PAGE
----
Increased Frequency of BRCA Mutation Testing in Young Women With Breast Cancer


Key Points

  • An increasing proportion of patients diagnosed with breast cancer at age ≤ 40 years have undergone BRCA mutation testing.
  • Test results influenced decisions regarding surgical treatment.

Rosenberg et al found that the proportion of women diagnosed with breast cancer at age ≤ 40 years who have undergone BRCA1 and BRCA2 testing has increased during recent years. These findings, which were reported in JAMA Oncology, were part of the ongoing prospective Helping Ourselves, Helping Others: Young Women’s Breast Cancer Study.

Increased Proportion Tested

The study included data on 897 women from 11 academic and community medical centers diagnosed between August 2006 and December 2013. Of them, 780 (87.0%) reported BRCA testing by 1 year after diagnosis. The proportions of women undergoing testing were 76.9% (30 of 36) in 2006 and 70.2% (87 of 124) in 2007 and increased to 96.6% (141 of 146) in 2012 and 95.3% (123 of 129) in 2013 (P < .001 overall).

Women undergoing testing had a lower mean age at diagnosis (35.3 vs 36.9 years, P < .001). Among 117 untested women, 31.6% did not report discussion of the possibility of having a BRCA mutation with a physician or genetic counselor, and 36.8% reported the possibility of testing in the future.

Effect of Testing on Treatment Decisions

Among 831 women who were tested and reported a positive or negative result, 248 (29.8%) indicated that knowledge/concern about genetic risk influenced decisions regarding surgery, with 76 of 88 mutation carriers (86.4%) vs 82 of 160 noncarriers (51.2%) choosing bilateral mastectomy (P < .001) and 47 (53.4%) vs 4 (2.5%) choosing salpingo-oophorectomy (P < .001). Smaller numbers of patients indicated that testing influenced decisions regarding systemic treatments, with no significant differences being observed between carriers and noncarriers with regard to selection of tamoxifen, an aromatase inhibitor, ovarian suppression, or chemotherapy on the basis of mutation status.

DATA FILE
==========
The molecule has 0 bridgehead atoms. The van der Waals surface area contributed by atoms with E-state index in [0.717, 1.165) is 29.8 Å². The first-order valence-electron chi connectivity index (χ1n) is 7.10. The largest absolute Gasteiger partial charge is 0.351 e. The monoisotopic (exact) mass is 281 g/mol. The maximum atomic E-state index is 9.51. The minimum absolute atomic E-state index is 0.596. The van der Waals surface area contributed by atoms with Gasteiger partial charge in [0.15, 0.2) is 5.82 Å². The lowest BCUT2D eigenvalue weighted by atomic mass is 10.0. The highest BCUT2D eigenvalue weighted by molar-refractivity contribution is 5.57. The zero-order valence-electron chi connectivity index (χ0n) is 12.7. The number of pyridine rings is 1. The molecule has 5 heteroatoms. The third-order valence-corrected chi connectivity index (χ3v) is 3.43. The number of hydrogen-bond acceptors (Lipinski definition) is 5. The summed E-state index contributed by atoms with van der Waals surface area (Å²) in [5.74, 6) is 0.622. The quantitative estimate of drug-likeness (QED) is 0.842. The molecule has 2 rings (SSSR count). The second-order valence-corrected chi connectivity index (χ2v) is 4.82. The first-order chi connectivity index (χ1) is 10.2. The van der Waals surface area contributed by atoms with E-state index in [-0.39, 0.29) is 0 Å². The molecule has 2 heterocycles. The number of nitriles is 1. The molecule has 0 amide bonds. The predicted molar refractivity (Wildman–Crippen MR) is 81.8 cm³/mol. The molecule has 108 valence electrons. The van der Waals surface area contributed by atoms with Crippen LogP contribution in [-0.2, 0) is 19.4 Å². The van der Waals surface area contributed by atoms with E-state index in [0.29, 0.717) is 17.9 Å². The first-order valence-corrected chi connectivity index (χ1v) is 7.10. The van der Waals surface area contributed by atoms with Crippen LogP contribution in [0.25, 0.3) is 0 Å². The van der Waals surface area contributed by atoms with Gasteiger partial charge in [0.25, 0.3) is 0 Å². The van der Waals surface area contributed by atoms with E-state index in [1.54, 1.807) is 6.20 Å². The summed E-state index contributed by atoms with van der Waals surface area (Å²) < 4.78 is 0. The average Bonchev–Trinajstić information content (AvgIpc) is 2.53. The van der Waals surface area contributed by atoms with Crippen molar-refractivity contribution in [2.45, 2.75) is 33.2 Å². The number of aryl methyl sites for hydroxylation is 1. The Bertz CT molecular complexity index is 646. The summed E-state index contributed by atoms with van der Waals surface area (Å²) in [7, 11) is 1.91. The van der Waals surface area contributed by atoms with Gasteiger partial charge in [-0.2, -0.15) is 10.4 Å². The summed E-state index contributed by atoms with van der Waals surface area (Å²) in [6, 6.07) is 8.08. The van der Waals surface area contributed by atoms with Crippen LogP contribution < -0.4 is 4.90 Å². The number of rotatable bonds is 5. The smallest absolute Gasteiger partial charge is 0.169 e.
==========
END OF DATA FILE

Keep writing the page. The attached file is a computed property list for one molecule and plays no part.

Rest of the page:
The investigators concluded: “Rates of BRCA1 and BRCA2 mutation testing are increasing in young women with breast cancer. Given that knowledge and concern about genetic risk influence surgical decisions and may affect systemic therapy trial eligibility, all young women with breast cancer should be counseled and offered genetic testing, consistent with the National Comprehensive Cancer Network guidelines.”

The study was funded by Susan G. Komen for the Cure, the National Institutes of Health, and The Pink Agenda.

Ann H. Partridge, MD, MPH, of Dana-Farber Cancer Institute, is the corresponding author of the JAMA Oncology article.

The content in this post has not been reviewed by the American Society of Clinical Oncology, Inc. (ASCO®) and does not necessarily reflect the ideas and opinions of ASCO®.